Detent balls 72 received in the detents of the detent plate 32 are so spring-loaded that the cam subassembly can be retained in an angular position without any additional means including intermeshed gears. Moreover, a number of the balls as well as a spring rate can be selected depending on the amount of force required to hold the cam subassembly in the desired angular position.
In the aligned position corresponding to the desired speed-ratio position, the detent balls 72 are forced into the respective detents 76. After the desired speed-ratio position has been established, the pressure upon the pedal is released to allow it to return to its rest position independently from the cam assembly 36, which remains in the displaced position shown in
Independent displacement of the pedal relative to the cam sub-assembly back to its rest position is a result of two structural configurations. First, a pedal returning spring 66 (
Second, the cam subassembly is mounted on the main pivot pin 24 by means of a thrust bearing 38 and a centering bushing (not shown) allowing the cam subassembly to idle while the main pivot pin rotates with the pedal to the rest position of the latter. As the pawl shaft 62 moves toward the rest position, the pawl 60 is displaced toward the cam 30 under the force of a pawl return spring 64 (
If it is desirable to establish a new speed-ratio position, the sequence of operations is repeated by first generating a downward pressure upon the toe 20 or heel 22 portions of the pedal and forcing the latter to pivot around the main pivot pin 24. Downward pressure is transferred through the pedal to the pawl shaft 62 causing one of the pawls 60, 70 to displace the cam subassembly 36 to a new position while the other pawl is lifted of the cam by the pawl upset pin 58. Upon releasing the pressure, as the pedal 18 and the pawl shaft 62 return to the rest position, the lifted pawl engages a respective cam lobe of the cam 30 thus ratcheting the latter to be in the desired gear position. To establish a subsequent speed-ratio position, as shown in
The precision of the above-disclosed sequence of gear shifting operations becomes possible mainly due to dual functions performed by each of the pawl shaft 62 and the pawl upset pin 58. The pawl upset pin 58 functions first as a barrier for one of the pawls 60, 70 while the other pawl moves along with the pawl shaft 62 and the pedal 18. Secondly, the stationary upset pin 58 centers the pedal 18 in the rest position thereof by providing the necessary support for the pedal resilient spring 78, which is configured to bias the pawl shaft 62 and the pedal 18 towards the rest position of the latter.
The functional duality of the pawl shaft, first of all, includes the support for the pawls 60 and 70 as well as for the pawl returning spring 64. Secondly, the pawl shaft 62 acts as a part of a stop assembly, which also includes a pedal stop hole 78 formed in the detent plate 32 and configured to stop the pawl shaft 62 and, thus, the pedal 18 from unrestricted angular displacement.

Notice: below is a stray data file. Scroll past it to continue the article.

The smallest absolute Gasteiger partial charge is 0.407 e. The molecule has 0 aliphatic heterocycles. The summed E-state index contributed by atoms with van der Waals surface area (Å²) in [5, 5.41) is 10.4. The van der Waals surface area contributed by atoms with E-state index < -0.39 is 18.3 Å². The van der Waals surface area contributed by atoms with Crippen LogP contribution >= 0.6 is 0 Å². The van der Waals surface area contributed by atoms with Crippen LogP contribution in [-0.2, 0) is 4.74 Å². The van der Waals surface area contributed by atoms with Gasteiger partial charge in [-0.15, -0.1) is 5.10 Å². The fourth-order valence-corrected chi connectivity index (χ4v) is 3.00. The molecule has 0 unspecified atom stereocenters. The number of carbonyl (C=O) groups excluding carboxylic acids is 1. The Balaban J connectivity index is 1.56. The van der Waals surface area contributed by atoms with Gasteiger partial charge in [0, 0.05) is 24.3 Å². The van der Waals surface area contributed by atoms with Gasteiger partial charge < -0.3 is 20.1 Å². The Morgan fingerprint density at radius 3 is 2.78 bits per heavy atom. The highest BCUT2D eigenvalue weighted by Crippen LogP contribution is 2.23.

In accordance with another aspect of the invention, the hand-operated clutch release assembly 12 operates in response to a tensile force generated by the squeezed release lever 14 and applied to a cable 90 (
When the tension is released from the cable 90, the pressure of the clutch spring pack reverses the lever action by pulling the piston 100 back into its idle position subsequently reengaging the clutch. The piston 100 is restrained from rotation by flats 114 formed on the proximal end 108 of the shaft 110 engaging the complementarily extending surfaces inside the opening 106 of the release lever 92. Overall, the piston 100 is not subject to a great torque due to the throw out bearing preventing rotation of the piston in a clutch-engaged position.
The cable 90 is retained by means of a cable bracket 114 and can be adjusted by a cable adjuster 116 with an adjuster nut 118. Cable adjuster bracket support bolt 120 and a jam nut 122 are adjustable to remove any flex in the cable adjuster bracket 114 when tension is applied.
It will be understood that various modifications may be made to the embodiments disclosed herein. Therefore, the above description should not be construed as limiting, but merely as exemplifications of preferred embodiments. Those skilled in the art will envision other modifications within the scope and spirit of the claims appended hereto.
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|Citing Patent||Filing date||Publication date||Applicant||Title|
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|International Classification||B62K23/08, F16H, F16D23/12, F16H63/14, B62M25/06|
|Cooperative Classification||B62M25/06, F16D23/12, Y10T74/20055, B62K23/08, F16H63/14|
|European Classification||B62K23/08, F16H63/14, F16D23/12, B62M25/06|
|Feb 25, 2011||FPAY||Fee payment|
Year of fee payment: 4
|Jan 30, 2015||FPAY||Fee payment|
Year of fee payment: 8